The Hollywood Theatre Is Screening Dennis Hopper’s Controversial Film “Out of the Blue.”

The 1980 cult classic started out as a Canadian after-school special.

If the 2020s have a zeitgeist, it’s weariness.

Two years into COVID, it seems to have inflected every corner of our media landscape, from the casual pessimism of internet discourse to the uncharacteristically depressing Sex and the City reboot. Even the most cheerful media properties are suddenly imbued with an exhausted, disillusioned edge.

If ‘80s counterculture was defined by punk music—anarchic, furious, leaning into nothing—the 2020s equivalent is harder to define. Perhaps that’s why it feels like an eerily appropriate time for a remastered version of Dennis Hopper’s 1980 drama Out of the Blue, which screens at the Hollywood Theatre starting Friday.

Set in rural British Columbia, Out of the Blue stars the incandescent Linda Manz (Days of Heaven), who died in 2020, as a teenage girl named Cebe. The film begins with one of the most upsetting opening scenes in cinema history: Cebe riding shotgun while her alcoholic father, Don (Hopper), chugs whiskey and accidentally plows his semi-truck into a school bus full of children. And it only gets darker from there!

Originally financed as a Canadian after-school special, the film almost imploded when its intended director backed out at the last minute. Hopper, looking to save the production, had one weekend to rewrite the script and step into the director’s chair. The result is a wild, galloping, associative masterpiece, with breathtaking cinematography by Marc Champion and an improvised feel.

Out of the Blue is most successful as a character study of Cebe: Cebe the thumb-sucking delinquent, Cebe the Elvis-worshipping punk. It’s her movie, whether she’s picking a fight, smoking angstily or getting kicked out of a country-Western bar where Canadian tuxedos abound in every shade of denim.

When Cebe witnesses her flimsy, histrionic mother (Sharon Farrell) shooting up in their living room, she hightails it to Vancouver. The rest of the film unfolds like a fever dream. Cebe even gets to play the drums amid the raucous nirvana of a Pointed Sticks concert, one of the few joyful moments in a film propelled by an aura of creeping dread.

Out of the Blue also chronicles Don’s release from prison five years after the bus crash. We watch as an already-dysfunctional family falls apart in real time and the story takes on a tilt-a-whirl quality, careening from one party scene to the next. Adults booze and leer at underage girls, while Cebe escapes into her Elvis records and punk.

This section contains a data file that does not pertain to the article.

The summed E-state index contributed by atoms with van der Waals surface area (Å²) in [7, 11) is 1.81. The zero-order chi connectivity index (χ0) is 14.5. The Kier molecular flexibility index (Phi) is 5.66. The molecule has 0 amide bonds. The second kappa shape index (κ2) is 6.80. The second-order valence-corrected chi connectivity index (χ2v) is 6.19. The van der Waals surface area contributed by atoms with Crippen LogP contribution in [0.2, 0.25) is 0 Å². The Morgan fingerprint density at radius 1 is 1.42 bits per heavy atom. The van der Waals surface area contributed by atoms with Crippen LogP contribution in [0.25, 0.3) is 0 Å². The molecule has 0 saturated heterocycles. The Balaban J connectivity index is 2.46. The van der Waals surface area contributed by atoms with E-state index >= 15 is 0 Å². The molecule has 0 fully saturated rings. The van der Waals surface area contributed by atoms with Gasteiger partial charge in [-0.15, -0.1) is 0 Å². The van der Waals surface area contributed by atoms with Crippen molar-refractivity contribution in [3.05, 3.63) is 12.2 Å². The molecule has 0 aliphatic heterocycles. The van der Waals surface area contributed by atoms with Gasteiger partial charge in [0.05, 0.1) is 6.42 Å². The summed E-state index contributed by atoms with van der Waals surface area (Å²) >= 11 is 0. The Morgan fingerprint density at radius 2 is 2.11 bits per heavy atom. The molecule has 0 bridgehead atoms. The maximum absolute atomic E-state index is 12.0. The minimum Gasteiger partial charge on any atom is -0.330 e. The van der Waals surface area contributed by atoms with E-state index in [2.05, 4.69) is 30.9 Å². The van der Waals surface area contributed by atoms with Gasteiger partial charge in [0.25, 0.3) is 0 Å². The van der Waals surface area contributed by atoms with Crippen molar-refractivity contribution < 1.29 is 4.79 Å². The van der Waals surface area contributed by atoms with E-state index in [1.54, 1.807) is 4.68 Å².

At times, Out of the Blue feels like a moving painting. Don drives a forklift around a garbage dump, scattering a cloud of white seagulls. The family picnics on a deserted beach. Cebe gels her hair back and paints sideburns on her jaw and, in another scene, sings “Heartbreak Hotel” in an empty greenhouse choked with overflowing vines.

All of this is held together by Manz’s stoic, expressive minimalism, and Crazy Horse and Neil Young’s “My My, Hey Hey (Into the Black),” which gives the film its title (“Out of the blue and into the black/You pay for this, but they give you that”) and plays throughout. “It’s better to burn out/Than to fade away,” Young sings, reminding us that the characters in Out of the Blue are pretty good at both.

While Out of the Blue’s explosive, frankly ridiculous final scene might linger for some viewers, it doesn’t resonate with me. Instead, I often find myself thinking about the scene at the Pointed Sticks show where a camera crew trails the musicians. “What does punk rock mean to you?” a man asks as he waves a microphone in their faces. No one answers.

From the very first frame, Out of the Blue vibrates with a dark, animal cruelty. Cebe’s world is a dangerous place for a girl to come of age; it’s populated by broken people who don’t have much left to live for and lash out in startling ways.

If anything offers a counternarrative to the cruelty Cebe endures, it’s that punk show. Elbowing past the camera crew, eyes lit up, Cebe sits at the drum set, trembling with excitement when she’s handed the sticks. With teetering, fragile bravado, she fights and rocks out while the world crumbles around her. That’s punk.

SEE IT: Out of the Blue screens at the Hollywood Theatre, 4122 NE Sandy Blvd., 503-493-1128, 7 pm Friday-Thursday, through Feb 24. $8-$10.